THE EFFECT OF BROMOCRIPTINE ON C-REACTIVE PROTEIN IN WOMEN WITH HYPERPROLACTINEMIC AMENORRHEA

Abstract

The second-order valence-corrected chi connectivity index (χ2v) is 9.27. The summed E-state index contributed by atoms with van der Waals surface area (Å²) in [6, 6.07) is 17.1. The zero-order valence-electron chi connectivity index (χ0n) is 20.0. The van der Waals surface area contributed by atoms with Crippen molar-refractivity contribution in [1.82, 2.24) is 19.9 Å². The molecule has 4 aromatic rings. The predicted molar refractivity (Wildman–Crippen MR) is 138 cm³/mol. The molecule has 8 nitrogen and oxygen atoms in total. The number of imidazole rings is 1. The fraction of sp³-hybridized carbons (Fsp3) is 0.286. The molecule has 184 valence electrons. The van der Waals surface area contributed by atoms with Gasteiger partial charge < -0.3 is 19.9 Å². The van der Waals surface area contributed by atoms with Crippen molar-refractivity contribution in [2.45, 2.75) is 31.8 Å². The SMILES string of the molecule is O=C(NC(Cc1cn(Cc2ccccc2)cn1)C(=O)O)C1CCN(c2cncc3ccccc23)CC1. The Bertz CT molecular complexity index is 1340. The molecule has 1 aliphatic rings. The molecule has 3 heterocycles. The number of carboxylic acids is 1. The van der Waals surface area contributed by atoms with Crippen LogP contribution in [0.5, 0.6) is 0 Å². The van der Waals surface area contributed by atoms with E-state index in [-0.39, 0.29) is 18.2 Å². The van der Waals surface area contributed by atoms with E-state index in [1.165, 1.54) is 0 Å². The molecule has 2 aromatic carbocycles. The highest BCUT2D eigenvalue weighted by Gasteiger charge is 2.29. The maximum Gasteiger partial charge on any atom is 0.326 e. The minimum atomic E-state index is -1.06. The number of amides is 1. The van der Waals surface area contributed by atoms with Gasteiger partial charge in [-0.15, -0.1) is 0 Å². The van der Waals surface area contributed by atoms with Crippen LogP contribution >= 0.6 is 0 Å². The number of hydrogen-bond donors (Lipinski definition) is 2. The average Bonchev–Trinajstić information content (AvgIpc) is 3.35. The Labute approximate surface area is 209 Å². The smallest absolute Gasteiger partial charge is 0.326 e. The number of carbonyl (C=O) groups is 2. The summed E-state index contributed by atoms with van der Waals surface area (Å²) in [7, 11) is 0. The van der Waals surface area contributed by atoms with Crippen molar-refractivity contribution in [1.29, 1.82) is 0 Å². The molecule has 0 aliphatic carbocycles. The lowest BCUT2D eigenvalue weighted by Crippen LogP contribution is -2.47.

ABSTRACTC-reactive protein has become the subject of avid interest in recent years. Increased concentrations of C-reactiveprotein (CRP) became widely accepted as a risk factor of many inflammatory diseases including atherosclerosis,ischemic vascular diseases, type 2 diabetes mellitus, hypertension and colon cancer. Data evaluating theconcentration of CRP in hyperprolactinemic condition and the effect of bromocriptine on CRP concentration are notavailable. Thus the present study was designed to measure the concentration of CRP in a number of women withhyperprolactinemic amenorrhea and to evaluate the effect of bromocriptine on CRP concentration. The study tackledsixty women, who had amenorrhea for at least three months and serum prolactin concentration at least twice theupper limit of normal values. Bromocriptine is administered in a daily dose of 2 (2.5 mg) tablets. Serum prolactin andserum CRP were assessed before and after bromocriptine administration, using commercial kits. Mean CRPconcentration of the control group was 1.38±1.85 mg/L which is statistically lower than value of 6.35±4.62 mg/L ofthe patients before bromocripine therapy (P<0.001). A significant drop of CRP (from a mean of 6.35±4.62 mg/L to amean of 2.73±3.14 mg/L) was obtained after treatment with bromocriptine (P<0.001). The correlation betweenserum prolactin level and serum CRP level before and after bromocriptine administration was not statisticallysignificant: r= 0.24, P>0.05 and r = 0.12, P>0.2, respectively. The present study showed that women withhyperprolactinemic amenorrhea is associated with increased level of CRP and therapy with bromocriptinesignificantly reduced CRP, suggesting a possible anti-inflammatory action of bromocriptine in addition to prolactinlowering effects.